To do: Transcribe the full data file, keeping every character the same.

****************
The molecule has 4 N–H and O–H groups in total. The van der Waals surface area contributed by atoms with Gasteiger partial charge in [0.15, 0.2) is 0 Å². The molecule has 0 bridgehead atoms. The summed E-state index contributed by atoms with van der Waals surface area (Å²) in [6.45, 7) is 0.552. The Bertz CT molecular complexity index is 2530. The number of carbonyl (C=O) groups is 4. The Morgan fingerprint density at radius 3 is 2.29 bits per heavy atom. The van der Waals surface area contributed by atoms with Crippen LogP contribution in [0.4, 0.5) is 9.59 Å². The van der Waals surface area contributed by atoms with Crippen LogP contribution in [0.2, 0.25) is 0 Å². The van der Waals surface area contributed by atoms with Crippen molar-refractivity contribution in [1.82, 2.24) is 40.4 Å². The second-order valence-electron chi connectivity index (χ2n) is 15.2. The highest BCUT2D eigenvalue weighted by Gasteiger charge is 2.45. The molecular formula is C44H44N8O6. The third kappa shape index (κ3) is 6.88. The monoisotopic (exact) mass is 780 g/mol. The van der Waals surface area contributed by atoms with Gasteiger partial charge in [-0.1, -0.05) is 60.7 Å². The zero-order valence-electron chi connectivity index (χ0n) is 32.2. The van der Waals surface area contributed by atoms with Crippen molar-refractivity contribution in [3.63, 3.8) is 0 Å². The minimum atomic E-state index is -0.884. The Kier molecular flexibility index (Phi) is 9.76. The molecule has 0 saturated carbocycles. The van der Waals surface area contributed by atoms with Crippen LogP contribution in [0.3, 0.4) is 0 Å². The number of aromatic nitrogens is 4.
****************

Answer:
The molecule has 4 N–H and O–H groups in total. The van der Waals surface area contributed by atoms with Gasteiger partial charge in [0.15, 0.2) is 0 Å². The molecule has 0 bridgehead atoms. The summed E-state index contributed by atoms with van der Waals surface area (Å²) in [6.45, 7) is 0.552. The Bertz CT molecular complexity index is 2530. The number of carbonyl (C=O) groups is 4. The Morgan fingerprint density at radius 3 is 2.29 bits per heavy atom. The van der Waals surface area contributed by atoms with Crippen LogP contribution in [0.4, 0.5) is 9.59 Å². The van der Waals surface area contributed by atoms with Crippen LogP contribution in [0.2, 0.25) is 0 Å². The van der Waals surface area contributed by atoms with Crippen molar-refractivity contribution in [1.82, 2.24) is 40.4 Å². The second-order valence-electron chi connectivity index (χ2n) is 15.2. The highest BCUT2D eigenvalue weighted by Gasteiger charge is 2.45. The molecular formula is C44H44N8O6. The third kappa shape index (κ3) is 6.88. The monoisotopic (exact) mass is 780 g/mol. The van der Waals surface area contributed by atoms with Gasteiger partial charge in [-0.1, -0.05) is 60.7 Å². The zero-order valence-electron chi connectivity index (χ0n) is 32.2. The van der Waals surface area contributed by atoms with Crippen molar-refractivity contribution in [3.63, 3.8) is 0 Å². The minimum atomic E-state index is -0.884. The Kier molecular flexibility index (Phi) is 9.76. The molecule has 0 saturated carbocycles. The van der Waals surface area contributed by atoms with Crippen LogP contribution in [0.3, 0.4) is 0 Å². The number of aromatic nitrogens is 4.